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Receiver-based APS

Remote infrared audible sign receiver
Installed for street crossing use at a few experimental locations in the US.

Remote infrared audible signage (RIAS) system is being installed extensively in Japan

A receiver-based system provides information to a receiver carried by the user. Users scan with receivers for pedestrian signal information as they approach the street and after they stop at the street edge. When receivers are oriented in the direction of pedestrian signals, a prerecorded message that corresponds to the status of the signal is received.

Two types of receiver-based systems exist:
  • Remote infrared audible signs (RIAS)
  • Light emitting diode (LED)
Receiver-based systems:
  • Provide clear unambiguous information and directional guidance at atypical intersections where there are more than four crosswalks, and when direct signals, such as tones, may overlap and therefore be unclear or misleading.
  • Information is only available to individuals who have the receivers; not audible to others
WALK indication
A speech WALK message or vibration is provided to the handheld receiver to indicate the Walk interval.

Vibration message has not been standardized.

WALK indication is only received when standing within the limits of the crosswalk at the intersection.
  • RIAS: users can pick up a repeating message stating the name of the street and the status of the cycle. For example, " WAIT — Grove Street," or " WALK sign — Grove Street."
  • LED signals: provide WALK or WAIT message only.
Vibrotactile information
Receiver-based systems can be adapted for vibrotactile use by deaf-blind pedestrians.

Locator tone
No locator tone

For RIAS, transmitters are located in or on top of the pedhead housing.

LED systems respond to a particular brand of LED pedhead, in which the specially equipped receiver detects the pulsing of the LED indication.

Installation examples
The pulsing of the LEDS in the pedhead activates a speech message in a handheld receiver. Pedhead-mounted APS units transmit speech messages to a handheld receiver.

Tone volume
Located on the handheld receiver or headset, adjustable by user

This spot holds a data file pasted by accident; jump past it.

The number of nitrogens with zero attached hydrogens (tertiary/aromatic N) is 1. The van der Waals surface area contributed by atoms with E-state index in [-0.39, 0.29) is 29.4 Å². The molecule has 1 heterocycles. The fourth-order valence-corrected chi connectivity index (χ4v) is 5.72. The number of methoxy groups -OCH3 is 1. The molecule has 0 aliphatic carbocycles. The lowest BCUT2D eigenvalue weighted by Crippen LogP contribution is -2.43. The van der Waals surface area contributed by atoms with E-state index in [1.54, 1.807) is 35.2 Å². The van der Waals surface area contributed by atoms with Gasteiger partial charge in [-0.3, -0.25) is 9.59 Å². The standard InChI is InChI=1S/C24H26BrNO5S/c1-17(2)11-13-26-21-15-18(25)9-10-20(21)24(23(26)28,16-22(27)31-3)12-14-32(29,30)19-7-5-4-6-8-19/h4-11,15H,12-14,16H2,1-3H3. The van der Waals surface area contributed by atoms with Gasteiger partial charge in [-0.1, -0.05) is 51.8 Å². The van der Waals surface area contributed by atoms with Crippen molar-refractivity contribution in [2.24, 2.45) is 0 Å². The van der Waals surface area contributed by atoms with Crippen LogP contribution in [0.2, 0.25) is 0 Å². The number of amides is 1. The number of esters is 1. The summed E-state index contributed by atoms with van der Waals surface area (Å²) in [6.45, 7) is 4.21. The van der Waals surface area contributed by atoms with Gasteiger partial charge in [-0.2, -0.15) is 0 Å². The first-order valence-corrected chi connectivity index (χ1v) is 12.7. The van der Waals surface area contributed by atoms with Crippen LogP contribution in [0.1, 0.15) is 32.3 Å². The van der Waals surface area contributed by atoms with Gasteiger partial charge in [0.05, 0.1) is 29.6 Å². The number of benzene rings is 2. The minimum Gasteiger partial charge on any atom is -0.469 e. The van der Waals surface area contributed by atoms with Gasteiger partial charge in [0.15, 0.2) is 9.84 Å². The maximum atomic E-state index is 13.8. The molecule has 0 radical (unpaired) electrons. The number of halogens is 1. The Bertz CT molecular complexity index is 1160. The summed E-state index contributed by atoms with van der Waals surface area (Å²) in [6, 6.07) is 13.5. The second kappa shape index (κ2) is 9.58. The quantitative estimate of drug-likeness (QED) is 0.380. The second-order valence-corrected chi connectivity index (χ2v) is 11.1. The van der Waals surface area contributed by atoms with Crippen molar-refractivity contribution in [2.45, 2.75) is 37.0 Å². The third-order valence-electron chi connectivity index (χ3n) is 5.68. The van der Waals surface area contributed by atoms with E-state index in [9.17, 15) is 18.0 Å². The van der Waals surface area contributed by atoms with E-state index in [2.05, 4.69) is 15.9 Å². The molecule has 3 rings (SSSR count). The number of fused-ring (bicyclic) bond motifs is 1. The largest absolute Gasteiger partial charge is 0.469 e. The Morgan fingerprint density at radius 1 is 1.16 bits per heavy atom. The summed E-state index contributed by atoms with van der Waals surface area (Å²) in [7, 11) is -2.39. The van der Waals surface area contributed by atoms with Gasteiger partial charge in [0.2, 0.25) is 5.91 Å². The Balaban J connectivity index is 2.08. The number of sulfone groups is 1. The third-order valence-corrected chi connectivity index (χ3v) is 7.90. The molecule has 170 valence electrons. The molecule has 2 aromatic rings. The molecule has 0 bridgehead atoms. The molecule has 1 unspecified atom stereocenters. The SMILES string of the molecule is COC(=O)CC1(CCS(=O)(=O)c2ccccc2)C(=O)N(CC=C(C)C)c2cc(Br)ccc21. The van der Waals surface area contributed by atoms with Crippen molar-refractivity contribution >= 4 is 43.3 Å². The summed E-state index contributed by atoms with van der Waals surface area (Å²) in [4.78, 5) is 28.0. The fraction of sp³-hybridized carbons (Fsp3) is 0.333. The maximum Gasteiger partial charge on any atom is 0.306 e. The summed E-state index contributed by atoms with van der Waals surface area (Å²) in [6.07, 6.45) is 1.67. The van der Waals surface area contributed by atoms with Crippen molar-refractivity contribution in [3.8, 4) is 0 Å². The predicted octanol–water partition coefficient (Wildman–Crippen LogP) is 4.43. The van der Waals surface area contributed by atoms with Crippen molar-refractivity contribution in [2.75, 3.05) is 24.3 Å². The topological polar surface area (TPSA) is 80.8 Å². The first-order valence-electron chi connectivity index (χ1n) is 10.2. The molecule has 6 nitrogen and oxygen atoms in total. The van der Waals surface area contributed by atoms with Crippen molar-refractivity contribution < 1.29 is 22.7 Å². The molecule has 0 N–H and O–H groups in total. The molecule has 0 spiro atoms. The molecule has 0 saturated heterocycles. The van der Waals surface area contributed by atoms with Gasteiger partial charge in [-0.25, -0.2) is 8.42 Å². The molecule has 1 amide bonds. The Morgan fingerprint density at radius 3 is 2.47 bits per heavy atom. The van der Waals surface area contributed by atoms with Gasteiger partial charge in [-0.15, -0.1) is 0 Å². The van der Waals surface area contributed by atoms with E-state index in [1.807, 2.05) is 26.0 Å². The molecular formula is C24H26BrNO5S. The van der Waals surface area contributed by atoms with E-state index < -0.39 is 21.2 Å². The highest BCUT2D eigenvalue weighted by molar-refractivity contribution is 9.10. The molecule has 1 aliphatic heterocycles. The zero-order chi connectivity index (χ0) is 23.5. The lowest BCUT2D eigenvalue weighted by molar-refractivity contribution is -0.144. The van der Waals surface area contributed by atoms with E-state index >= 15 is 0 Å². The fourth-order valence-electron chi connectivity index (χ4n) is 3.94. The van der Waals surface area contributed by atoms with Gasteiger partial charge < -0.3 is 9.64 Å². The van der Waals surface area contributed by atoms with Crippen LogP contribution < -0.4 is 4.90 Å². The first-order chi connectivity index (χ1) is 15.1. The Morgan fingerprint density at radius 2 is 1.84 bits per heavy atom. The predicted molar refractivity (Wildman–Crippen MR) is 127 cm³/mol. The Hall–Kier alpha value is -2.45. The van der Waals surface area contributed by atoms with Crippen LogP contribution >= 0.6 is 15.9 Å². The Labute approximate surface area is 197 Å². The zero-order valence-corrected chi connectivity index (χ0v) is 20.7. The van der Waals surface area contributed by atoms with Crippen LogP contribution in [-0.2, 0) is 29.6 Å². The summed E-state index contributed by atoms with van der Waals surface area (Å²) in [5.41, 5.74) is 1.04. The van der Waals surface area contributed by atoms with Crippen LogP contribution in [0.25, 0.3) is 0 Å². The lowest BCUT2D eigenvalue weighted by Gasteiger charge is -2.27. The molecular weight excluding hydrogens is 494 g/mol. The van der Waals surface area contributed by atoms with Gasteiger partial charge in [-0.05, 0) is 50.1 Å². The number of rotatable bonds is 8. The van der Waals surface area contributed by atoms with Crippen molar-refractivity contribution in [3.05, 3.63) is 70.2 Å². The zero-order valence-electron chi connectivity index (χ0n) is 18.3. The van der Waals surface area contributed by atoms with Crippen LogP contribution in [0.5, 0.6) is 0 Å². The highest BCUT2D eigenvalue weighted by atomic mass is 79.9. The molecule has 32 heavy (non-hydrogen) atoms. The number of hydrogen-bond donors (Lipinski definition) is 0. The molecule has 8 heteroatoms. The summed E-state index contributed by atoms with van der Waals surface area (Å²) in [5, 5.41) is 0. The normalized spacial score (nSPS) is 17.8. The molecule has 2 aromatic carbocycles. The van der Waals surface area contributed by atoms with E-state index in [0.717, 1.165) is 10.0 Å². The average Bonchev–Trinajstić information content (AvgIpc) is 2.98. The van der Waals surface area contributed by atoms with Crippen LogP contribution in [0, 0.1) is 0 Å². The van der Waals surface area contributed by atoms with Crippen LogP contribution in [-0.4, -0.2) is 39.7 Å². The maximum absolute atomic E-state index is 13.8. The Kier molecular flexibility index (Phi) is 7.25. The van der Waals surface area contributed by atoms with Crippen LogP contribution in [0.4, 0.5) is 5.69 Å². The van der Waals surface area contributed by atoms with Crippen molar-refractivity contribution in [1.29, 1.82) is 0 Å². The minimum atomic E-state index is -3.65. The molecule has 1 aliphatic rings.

Additional options RIAS can provide:
  • Orientation messages - As users approach an intersection, they pick up a message that includes the name of the street on which they are traveling, the direction of travel, the block they are on, and the name of the intersecting street they are approaching.
  • Information about intersection signalization and geometry, and information about nearby landmarks such as public buildings and transit stops.
  • Information for other tasks such as identifying bus stops, identifying public restrooms, identification and wayfinding in public buildings, wayfinding in transit stations, and real-time bus arrival information.
  • May be engineered for output in other languages.
For LED systems, message content is limited to the pre-recorded messages or vibration signals set in the receiver. Receivers are dedicated to pedestrian signal information.

Receiver-based APS systems do not benefit other pedestrians. Such systems require users to obtain, carry, maintain and use receivers; this raises issues of distribution and maintenance, as well as concerns relating to availability to non-residents.

No locator tone.

PROWAAC does not recommend that travelers "be required to carry a single, function-specific receiver in order to access intersection information" (X02.5.2.3 discussion). The best use of a receiver-based system at this time is to supplement APS having directly audible and vibrotactile information.

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